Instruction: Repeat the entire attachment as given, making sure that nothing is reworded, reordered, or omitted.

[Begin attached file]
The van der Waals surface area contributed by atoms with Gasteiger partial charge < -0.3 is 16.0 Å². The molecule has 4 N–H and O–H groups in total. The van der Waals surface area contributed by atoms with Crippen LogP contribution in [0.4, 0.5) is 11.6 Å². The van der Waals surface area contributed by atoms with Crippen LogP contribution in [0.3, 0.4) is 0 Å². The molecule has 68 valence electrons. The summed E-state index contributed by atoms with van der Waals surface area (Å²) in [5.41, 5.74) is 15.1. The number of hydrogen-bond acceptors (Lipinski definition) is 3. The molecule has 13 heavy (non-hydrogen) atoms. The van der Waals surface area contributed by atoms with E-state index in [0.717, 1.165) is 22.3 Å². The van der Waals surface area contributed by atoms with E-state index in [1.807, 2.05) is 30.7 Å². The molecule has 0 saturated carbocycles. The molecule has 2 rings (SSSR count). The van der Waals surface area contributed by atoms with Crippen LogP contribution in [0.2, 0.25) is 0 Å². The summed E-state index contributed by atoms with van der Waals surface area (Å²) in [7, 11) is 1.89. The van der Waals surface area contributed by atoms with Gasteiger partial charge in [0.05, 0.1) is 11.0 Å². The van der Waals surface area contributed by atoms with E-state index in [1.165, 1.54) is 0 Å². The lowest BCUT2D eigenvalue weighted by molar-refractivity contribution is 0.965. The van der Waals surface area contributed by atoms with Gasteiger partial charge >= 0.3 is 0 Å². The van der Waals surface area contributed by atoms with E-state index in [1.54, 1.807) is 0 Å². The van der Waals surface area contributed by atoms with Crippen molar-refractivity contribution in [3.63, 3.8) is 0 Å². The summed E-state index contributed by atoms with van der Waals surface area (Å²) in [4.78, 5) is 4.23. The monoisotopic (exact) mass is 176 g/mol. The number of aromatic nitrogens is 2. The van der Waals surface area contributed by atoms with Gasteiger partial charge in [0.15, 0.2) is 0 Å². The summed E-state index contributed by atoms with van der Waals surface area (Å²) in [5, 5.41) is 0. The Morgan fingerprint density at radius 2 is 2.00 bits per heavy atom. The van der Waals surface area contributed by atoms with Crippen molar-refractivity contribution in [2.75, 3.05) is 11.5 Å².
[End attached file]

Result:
The van der Waals surface area contributed by atoms with Gasteiger partial charge < -0.3 is 16.0 Å². The molecule has 4 N–H and O–H groups in total. The van der Waals surface area contributed by atoms with Crippen LogP contribution in [0.4, 0.5) is 11.6 Å². The van der Waals surface area contributed by atoms with Crippen LogP contribution in [0.3, 0.4) is 0 Å². The molecule has 68 valence electrons. The summed E-state index contributed by atoms with van der Waals surface area (Å²) in [5.41, 5.74) is 15.1. The number of hydrogen-bond acceptors (Lipinski definition) is 3. The molecule has 13 heavy (non-hydrogen) atoms. The van der Waals surface area contributed by atoms with E-state index in [0.717, 1.165) is 22.3 Å². The van der Waals surface area contributed by atoms with E-state index in [1.807, 2.05) is 30.7 Å². The molecule has 0 saturated carbocycles. The molecule has 2 rings (SSSR count). The van der Waals surface area contributed by atoms with Crippen LogP contribution in [0.2, 0.25) is 0 Å². The summed E-state index contributed by atoms with van der Waals surface area (Å²) in [7, 11) is 1.89. The van der Waals surface area contributed by atoms with Gasteiger partial charge in [0.05, 0.1) is 11.0 Å². The van der Waals surface area contributed by atoms with E-state index in [1.165, 1.54) is 0 Å². The lowest BCUT2D eigenvalue weighted by molar-refractivity contribution is 0.965. The van der Waals surface area contributed by atoms with Gasteiger partial charge >= 0.3 is 0 Å². The van der Waals surface area contributed by atoms with E-state index in [1.54, 1.807) is 0 Å². The van der Waals surface area contributed by atoms with Crippen molar-refractivity contribution in [3.63, 3.8) is 0 Å². The summed E-state index contributed by atoms with van der Waals surface area (Å²) in [4.78, 5) is 4.23. The monoisotopic (exact) mass is 176 g/mol. The number of aromatic nitrogens is 2. The van der Waals surface area contributed by atoms with Gasteiger partial charge in [0.15, 0.2) is 0 Å². The summed E-state index contributed by atoms with van der Waals surface area (Å²) in [5, 5.41) is 0. The Morgan fingerprint density at radius 2 is 2.00 bits per heavy atom. The van der Waals surface area contributed by atoms with Crippen molar-refractivity contribution in [2.75, 3.05) is 11.5 Å².